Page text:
While Washington and many states continue to debate health care reform, the rest of us can't afford to wait. Rising health care costs are driving up premiums so fast they could almost double for the average family by 2020, according to a recent estimate by the Commonwealth Fund. Insurers need to make progress on cutting costs—and they can do so by following the lead of what some large businesses already do: motivate people to stay healthy. Certain self-insured companies effectively use both financial incentives and information to guide employees to better manage their own health and reduce their need for health care services.
Some of those companies have managed to cap the yearly increases of their health care costs at 5% to 6%, and a few even hold them to 3% or less, even as nationwide health care inflation runs at 8% to 10% a year. The numbers are impressive, but so is the way they're attained—by aligning the self-interest of patients, providers and health plans.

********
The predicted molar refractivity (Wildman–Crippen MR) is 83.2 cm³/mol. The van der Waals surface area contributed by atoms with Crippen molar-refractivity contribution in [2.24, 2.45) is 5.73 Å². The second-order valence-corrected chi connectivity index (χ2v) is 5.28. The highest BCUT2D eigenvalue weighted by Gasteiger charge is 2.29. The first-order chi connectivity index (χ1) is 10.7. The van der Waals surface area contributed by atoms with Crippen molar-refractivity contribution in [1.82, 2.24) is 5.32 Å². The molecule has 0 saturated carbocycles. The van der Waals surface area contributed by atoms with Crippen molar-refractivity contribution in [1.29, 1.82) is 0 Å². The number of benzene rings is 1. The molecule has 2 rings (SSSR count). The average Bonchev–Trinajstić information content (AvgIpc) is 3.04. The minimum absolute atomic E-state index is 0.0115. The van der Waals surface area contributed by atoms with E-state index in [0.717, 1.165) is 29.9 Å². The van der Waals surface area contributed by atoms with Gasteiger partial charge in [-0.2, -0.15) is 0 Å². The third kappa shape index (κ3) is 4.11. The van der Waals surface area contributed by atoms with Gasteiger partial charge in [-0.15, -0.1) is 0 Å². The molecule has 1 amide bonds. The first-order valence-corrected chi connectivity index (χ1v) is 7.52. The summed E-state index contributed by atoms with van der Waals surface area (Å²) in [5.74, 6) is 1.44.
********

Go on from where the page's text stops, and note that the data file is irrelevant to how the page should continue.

Bain & Co. analyzed more than 125 medical management programs developed by insurers and self-insured companies across the U.S. and some noteworthy patterns emerged. The most effective employers offer incentives for healthy living and motivate chronically ill patients to stick with recommended therapies to keep their diseases in check. PepsiCo employees who smoke pay a penalty of $600 a year (the company also offers a smoking-cessation program), while IBM employees who regularly exercise get cash rewards of $150. At Safeway overweight employees who have high blood pressure and lipids and still continue to smoke pay nearly $800 a year more in health premiums than healthier employees.
Read the full article at Forbes.com